30/06/2017 12:54 SAST | Updated 30/06/2017 12:54 SAST

ANC Slams Intimidation Of Peter Bruce

Party asserts that rights to freedom of speech remains crucial

A slogan appeared on Peter Bruce's garage door. Although they posed proudly on Twitter, BLF later denied putting it there.
A slogan appeared on Peter Bruce's garage door. Although they posed proudly on Twitter, BLF later denied putting it there.

The ANC on Friday condemned the intimidation of Tiso Blackstar editor-at-large Peter Bruce, asserting that the right to freedom of speech remained crucial.

Commenting on the fact that Bruce was targeted over his views and opinions, party spokesperson Zizi Kodwa said: "This manner of handling differences is an antithesis to the tolerant society appreciative of divergent views we seek to build."

As such, the ANC "condemn[ed] in the strongest possible terms" the incident on Thursday morning when a group of Black First Land First (BLF) members gathered outside Bruce's Johannesburg home.

The group allegedly defiled his garage door by writing Land Or Death on it, posing proudly on Twitter but later denying they put it there. The group is best known for vehemently defending the Gupta family.

Bruce has spoken out against the undue influence of the Gupta family on government. On Thursday he wrote a column, The price of writing about the Guptas, in which he detailed being surveilled.

On Friday, Kodwa said that "it is the view of the ANC that where the media sees any wrongdoing by government, by the ANC or any other political party, let them speak out," he said.

"In instances of hypocrisy, inconsistency or utter dishonesty on the part of the ANC or government or any other political party, let them shout louder."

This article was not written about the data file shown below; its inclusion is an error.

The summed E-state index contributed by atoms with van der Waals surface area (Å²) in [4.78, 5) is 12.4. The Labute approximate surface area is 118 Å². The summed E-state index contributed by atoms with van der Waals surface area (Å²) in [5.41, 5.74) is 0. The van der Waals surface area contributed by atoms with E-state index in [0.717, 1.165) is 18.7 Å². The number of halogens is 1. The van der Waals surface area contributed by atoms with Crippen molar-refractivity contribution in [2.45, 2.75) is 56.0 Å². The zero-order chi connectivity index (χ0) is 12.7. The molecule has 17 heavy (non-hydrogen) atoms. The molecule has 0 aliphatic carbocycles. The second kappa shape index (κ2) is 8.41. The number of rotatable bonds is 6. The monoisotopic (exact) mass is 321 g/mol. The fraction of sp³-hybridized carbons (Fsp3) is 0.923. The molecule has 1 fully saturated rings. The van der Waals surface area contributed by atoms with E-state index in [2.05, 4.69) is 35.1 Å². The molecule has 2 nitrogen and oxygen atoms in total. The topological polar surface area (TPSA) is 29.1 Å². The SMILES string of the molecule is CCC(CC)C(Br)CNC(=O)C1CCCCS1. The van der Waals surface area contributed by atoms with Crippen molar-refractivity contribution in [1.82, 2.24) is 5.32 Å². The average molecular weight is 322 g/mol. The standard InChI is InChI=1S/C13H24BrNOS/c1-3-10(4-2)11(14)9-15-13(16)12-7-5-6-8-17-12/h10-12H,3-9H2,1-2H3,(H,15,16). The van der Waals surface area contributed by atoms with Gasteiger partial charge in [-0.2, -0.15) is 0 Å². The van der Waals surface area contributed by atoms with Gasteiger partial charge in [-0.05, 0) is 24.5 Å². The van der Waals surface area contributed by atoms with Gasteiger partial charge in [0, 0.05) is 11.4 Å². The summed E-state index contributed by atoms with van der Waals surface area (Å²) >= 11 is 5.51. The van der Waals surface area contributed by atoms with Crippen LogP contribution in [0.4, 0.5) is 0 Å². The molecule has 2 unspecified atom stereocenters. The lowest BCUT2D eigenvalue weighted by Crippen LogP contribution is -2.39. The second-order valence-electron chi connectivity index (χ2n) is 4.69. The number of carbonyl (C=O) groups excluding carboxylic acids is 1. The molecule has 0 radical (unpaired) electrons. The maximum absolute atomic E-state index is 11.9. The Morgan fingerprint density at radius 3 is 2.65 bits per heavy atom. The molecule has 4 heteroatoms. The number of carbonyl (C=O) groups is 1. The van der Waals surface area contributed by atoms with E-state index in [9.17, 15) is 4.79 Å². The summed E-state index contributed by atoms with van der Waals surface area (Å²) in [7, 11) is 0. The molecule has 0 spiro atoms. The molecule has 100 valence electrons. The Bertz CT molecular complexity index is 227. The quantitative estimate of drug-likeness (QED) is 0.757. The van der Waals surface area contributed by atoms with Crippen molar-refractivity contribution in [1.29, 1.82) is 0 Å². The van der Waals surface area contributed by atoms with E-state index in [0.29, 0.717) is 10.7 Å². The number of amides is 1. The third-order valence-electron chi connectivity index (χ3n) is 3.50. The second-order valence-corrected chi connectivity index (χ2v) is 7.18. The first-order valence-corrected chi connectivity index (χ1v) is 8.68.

However, Kodwa said this constitutional right to freedom of speech came with a set of responsibilities for the media – ensuring ethical, credible and trustworthy reporting.

"Where the media fails to live up to these injunctions, independent scrutiny and co-regulation mechanisms have been created as a response," he said.

"While these may be inadequate in certain instances, they remain the current platform created to ensure media accountability necessary to shape a democratic society, not intimidation and violence."

Kodwa said law enforcement agencies should "not hesitate to act" if investigations into the protest showed that there were grounds to take the matter further.

In a statement released on Thursday, Black First Land First said that their protest was against how "white-owned media has unleashed a massive campaign against the truth", because "it hides white corruption and racism of white monopoly capital and attacks whoever is fighting this injustice".

Earlier, the Gauteng ANC called Thursday's protest "anti-democratic", while the SA National Editors' Forum said it was "cowardly".

Additional information by News24